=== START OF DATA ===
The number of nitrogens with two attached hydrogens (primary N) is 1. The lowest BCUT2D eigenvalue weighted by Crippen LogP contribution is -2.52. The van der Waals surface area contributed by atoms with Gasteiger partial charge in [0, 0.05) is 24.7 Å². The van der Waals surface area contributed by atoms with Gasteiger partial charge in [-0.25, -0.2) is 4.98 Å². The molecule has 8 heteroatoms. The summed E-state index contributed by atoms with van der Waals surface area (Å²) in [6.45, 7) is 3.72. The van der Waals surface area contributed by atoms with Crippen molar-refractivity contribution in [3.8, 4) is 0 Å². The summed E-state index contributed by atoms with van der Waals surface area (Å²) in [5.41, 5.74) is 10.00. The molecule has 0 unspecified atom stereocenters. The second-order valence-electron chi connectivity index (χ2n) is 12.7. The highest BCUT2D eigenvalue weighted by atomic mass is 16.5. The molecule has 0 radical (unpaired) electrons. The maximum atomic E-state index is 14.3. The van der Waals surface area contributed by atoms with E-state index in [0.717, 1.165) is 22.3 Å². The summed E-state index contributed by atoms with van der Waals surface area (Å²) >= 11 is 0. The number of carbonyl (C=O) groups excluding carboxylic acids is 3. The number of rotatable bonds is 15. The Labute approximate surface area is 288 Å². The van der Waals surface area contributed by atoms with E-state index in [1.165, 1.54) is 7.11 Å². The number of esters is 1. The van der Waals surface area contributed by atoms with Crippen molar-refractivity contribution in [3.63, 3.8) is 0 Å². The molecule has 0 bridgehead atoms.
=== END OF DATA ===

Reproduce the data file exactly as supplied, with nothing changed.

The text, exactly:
The number of nitrogens with two attached hydrogens (primary N) is 1. The lowest BCUT2D eigenvalue weighted by Crippen LogP contribution is -2.52. The van der Waals surface area contributed by atoms with Gasteiger partial charge in [0, 0.05) is 24.7 Å². The van der Waals surface area contributed by atoms with Gasteiger partial charge in [-0.25, -0.2) is 4.98 Å². The molecule has 8 heteroatoms. The summed E-state index contributed by atoms with van der Waals surface area (Å²) in [6.45, 7) is 3.72. The van der Waals surface area contributed by atoms with Crippen molar-refractivity contribution in [3.8, 4) is 0 Å². The summed E-state index contributed by atoms with van der Waals surface area (Å²) in [5.41, 5.74) is 10.00. The molecule has 0 unspecified atom stereocenters. The second-order valence-electron chi connectivity index (χ2n) is 12.7. The highest BCUT2D eigenvalue weighted by atomic mass is 16.5. The molecule has 0 radical (unpaired) electrons. The maximum atomic E-state index is 14.3. The van der Waals surface area contributed by atoms with E-state index in [0.717, 1.165) is 22.3 Å². The summed E-state index contributed by atoms with van der Waals surface area (Å²) >= 11 is 0. The number of carbonyl (C=O) groups excluding carboxylic acids is 3. The number of rotatable bonds is 15. The Labute approximate surface area is 288 Å². The van der Waals surface area contributed by atoms with E-state index in [1.165, 1.54) is 7.11 Å². The number of esters is 1. The van der Waals surface area contributed by atoms with Crippen molar-refractivity contribution in [3.63, 3.8) is 0 Å². The molecule has 0 bridgehead atoms.